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Jim Pace, 1996 Rolex 24 at Daytona overall winner, dies after contracting COVID-19

Jim Pace dies COVID-19

4 Feb 1996: (L to R) Team Doyle Racing drivers Wayne Taylor, Jim Pace and Scott Sharp hoist the winners trophy after capturing the 34th Rolex 24 at Daytona, held at the Daytona International Speedway in Daytona, Florida. Team Doyle completed 697 laps in t

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Jim Pace, an 18-time starter in the Rolex 24 and an overall winner in 1996, is dead after contracting COVID-19, according to his family. Pace died Nov. 13 in Memphis, Tennessee.

Pace, 59, won the 1996 Rolex 24 at Daytona International Speedway in an Oldsmobile with Scott Sharp and Wayne Taylor (whose No. 10 Cadillac has won the past two Rolex 24s and was vying Saturday for the DPi title in the IMSA WeatherTech SportsCar Championship at Sebring International Raceway).

“It’s very, very sad news,” Taylor said in a tweet from Wayne Taylor Racing. “Hard to believe. Jim and I drove together and won at Daytona and Sebring in 1996. My condolences to his family. I always said he was one of the nicest people and one of the best teammates I ever had.”

IMSA WeatherTech SportsCar Championship

Jim Pace tribute.

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Pace also won the Twelve Hours of Sebring in 1996. He was a GTU class winner in his Rolex 24 at Daytona debut in 1990.

Rolex 24 at Daytona

4 Feb 1996: Team Doyle Racing driver Jim Pace gives the thumbs-up and displays his new watch after his team captured the 34th Rolex 24 at Daytona, held at the Daytona International Speedway in Daytona, Florida. Team Doyle completed 697 laps in the 24 hour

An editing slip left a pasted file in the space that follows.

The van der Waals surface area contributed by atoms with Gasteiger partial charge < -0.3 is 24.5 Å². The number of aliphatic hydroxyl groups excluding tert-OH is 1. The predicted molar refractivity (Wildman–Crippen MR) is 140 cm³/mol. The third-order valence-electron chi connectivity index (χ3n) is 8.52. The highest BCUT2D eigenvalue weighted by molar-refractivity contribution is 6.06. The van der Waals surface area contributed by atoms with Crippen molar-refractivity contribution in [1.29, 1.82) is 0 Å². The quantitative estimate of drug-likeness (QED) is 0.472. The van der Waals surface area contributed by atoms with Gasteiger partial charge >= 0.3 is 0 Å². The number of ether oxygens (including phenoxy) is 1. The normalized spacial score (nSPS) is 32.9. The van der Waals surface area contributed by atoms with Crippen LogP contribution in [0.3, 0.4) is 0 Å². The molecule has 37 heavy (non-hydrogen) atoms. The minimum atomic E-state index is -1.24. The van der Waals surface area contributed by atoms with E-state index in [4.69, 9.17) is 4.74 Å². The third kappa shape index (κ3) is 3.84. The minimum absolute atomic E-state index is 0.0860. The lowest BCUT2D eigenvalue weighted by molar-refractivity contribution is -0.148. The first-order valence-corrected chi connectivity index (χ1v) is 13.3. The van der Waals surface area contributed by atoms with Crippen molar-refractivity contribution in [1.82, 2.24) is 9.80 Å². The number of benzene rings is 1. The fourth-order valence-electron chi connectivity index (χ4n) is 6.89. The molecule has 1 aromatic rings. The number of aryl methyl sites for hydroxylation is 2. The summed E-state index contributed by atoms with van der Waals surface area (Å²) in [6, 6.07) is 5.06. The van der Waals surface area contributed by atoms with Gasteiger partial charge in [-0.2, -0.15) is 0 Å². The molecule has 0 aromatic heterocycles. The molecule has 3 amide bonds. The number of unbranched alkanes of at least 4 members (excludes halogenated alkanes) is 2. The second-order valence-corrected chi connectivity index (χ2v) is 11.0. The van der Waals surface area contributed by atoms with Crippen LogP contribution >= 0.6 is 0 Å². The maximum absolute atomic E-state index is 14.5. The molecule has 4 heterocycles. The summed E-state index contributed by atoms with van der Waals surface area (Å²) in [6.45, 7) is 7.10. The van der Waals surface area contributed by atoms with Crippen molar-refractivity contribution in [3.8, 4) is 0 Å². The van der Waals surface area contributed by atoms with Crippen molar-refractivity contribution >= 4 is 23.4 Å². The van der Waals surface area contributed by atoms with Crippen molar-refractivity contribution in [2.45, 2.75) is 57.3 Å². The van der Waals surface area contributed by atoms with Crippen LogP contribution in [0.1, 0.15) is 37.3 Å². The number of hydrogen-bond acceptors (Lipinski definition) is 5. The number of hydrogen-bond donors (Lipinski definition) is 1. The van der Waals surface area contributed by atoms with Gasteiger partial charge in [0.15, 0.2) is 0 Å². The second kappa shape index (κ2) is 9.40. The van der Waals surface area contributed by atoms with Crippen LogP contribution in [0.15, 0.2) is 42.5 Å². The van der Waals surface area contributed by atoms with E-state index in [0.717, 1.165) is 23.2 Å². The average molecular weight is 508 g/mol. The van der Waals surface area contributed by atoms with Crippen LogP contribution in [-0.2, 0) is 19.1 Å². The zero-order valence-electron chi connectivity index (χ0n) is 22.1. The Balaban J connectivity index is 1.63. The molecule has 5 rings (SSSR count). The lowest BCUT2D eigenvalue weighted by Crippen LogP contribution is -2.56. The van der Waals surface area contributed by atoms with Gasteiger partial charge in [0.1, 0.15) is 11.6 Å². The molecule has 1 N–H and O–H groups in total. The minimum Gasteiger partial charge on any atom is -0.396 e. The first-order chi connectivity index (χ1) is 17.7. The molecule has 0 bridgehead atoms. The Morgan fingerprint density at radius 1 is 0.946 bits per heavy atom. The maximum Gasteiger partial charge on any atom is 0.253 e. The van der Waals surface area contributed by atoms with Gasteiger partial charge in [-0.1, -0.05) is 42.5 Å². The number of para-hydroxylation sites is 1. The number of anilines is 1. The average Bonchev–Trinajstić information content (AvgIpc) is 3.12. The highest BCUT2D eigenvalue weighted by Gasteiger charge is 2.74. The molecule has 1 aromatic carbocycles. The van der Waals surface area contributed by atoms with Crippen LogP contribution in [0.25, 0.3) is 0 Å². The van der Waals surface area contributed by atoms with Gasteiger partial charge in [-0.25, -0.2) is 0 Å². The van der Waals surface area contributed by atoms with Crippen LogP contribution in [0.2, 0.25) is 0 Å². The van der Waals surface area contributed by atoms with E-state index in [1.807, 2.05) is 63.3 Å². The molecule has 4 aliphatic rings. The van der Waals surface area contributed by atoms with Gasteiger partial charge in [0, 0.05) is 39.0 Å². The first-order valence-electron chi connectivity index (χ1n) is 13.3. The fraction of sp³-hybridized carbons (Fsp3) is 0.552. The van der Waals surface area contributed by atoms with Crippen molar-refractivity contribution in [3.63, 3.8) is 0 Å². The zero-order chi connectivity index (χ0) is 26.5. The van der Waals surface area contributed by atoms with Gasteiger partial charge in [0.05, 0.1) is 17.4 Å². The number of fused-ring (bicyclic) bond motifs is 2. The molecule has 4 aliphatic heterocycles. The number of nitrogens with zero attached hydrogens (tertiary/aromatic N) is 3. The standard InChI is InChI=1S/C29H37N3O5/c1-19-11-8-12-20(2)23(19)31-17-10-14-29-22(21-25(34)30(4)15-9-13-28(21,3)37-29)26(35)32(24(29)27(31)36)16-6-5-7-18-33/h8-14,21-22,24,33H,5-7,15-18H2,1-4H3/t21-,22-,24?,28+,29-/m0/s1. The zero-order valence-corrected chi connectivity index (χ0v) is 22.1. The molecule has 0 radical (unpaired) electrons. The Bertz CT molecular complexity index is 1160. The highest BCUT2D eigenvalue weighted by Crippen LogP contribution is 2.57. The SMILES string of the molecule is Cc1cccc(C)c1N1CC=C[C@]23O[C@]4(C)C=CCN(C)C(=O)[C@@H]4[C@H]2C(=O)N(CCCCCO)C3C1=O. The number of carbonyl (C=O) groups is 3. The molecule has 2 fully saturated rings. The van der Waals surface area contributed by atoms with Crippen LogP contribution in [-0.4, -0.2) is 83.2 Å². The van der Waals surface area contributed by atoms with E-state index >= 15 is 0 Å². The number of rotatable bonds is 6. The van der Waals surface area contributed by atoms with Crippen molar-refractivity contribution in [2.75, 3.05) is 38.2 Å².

Getty Images

After Saturday’s Twelve Hours of Sebring, Corvette Racing champion Jordan Taylor offered a tearful tribute to Pace in a postrace interview with NBC Sports’ Dillon Welch.

“What a sad start hearing the news this morning about Jim Pace,” Taylor said. “He meant a ton to my dad. He won this race with my dad back in ’96, and we’re just going to miss him.”

“Racer, teacher and loyal friend: These are three simple words to describe Jim Pace and the loss our sport feels today due to his passing,” IMSA president John Doonan said in a release. “When it comes to racing and driving, Jim did it all and saw it all.

“From a beginner to a champion, Jim counseled drivers on the path to the top after he himself rode that same journey. of us at IMSA are devastated by losing such a great champion and friend.”

Here’s the release from Sunday Group Management sent on behalf of the Pace family:

Jim Pace passed away on Nov. 13 in Memphis, Tennessee, after contracting COVID-19.

Pace was an 18-time participant in the Rolex 24 At Daytona from 1990-2016. He won in his first start, taking GTU honors in a Team Highball Mazda RX-7.

He began his racing career in Barber Saab in 1988, and quickly moved up to sports cars. He finished third in IMSA Camel Lights in 1991, winning at Road America in an Essex Racing Kudzu-Buick. He won the 1994 IMSA Camel GTU championship, winning three races for Leitzinger Racing at Road Atlanta, Indianapolis Raceway Park and Laguna Seca.

Pace took overall honors in 1996, driving with Wayne Taylor and Scott Sharp in a Doyle Racing Olds-Riley & Scott Mk III.

He followed up his 1996 Rolex 24 victory by winning the 12 Hours of Sebring in the same car with Taylor and Eric Van de Poele. The feat was nearly unprecedented.

Pace took his third victory of the season at Texas World Speedway, co-driving with Taylor. He finished ninth in the championship, scoring five podium finishes. Pace also participated with the team in the 24 Hours of Le Mans, co-driving with Taylor and Sharp.

Pace helped to sow the seeds of motorsport through his decades-long contributions at the Skip Barber Racing School, including providing coaching and advice to top talents on their way to IndyCar and sports car careers.

Racing through the decades, Pace never lost his touch for competition or feel for a car.

In recent years, he was part of 50-Plus Racing/Highway to Help, competing to raise funds for Alzheimer’s awareness. In the 50th anniversary of the event in 2012, he co-drove with AC/DC lead singer Brian Johnson to a 12th-place finish. He finished eighth in the Prototype class in 2015 and 2016.

Pace had grown his role with Historic Sportscar Racing (HSR) in recent years, acquiring an ownership stake in 2015 as well as continuing to foster the paddock experience as a coach and mentor.

In lieu of flowers, the Pace family has asked that donations be made to Wounded Warriors or Alzheimer’s Research in his name.

Arrangements for a service have not been made yet but a celebration of life service will be announced at a later date.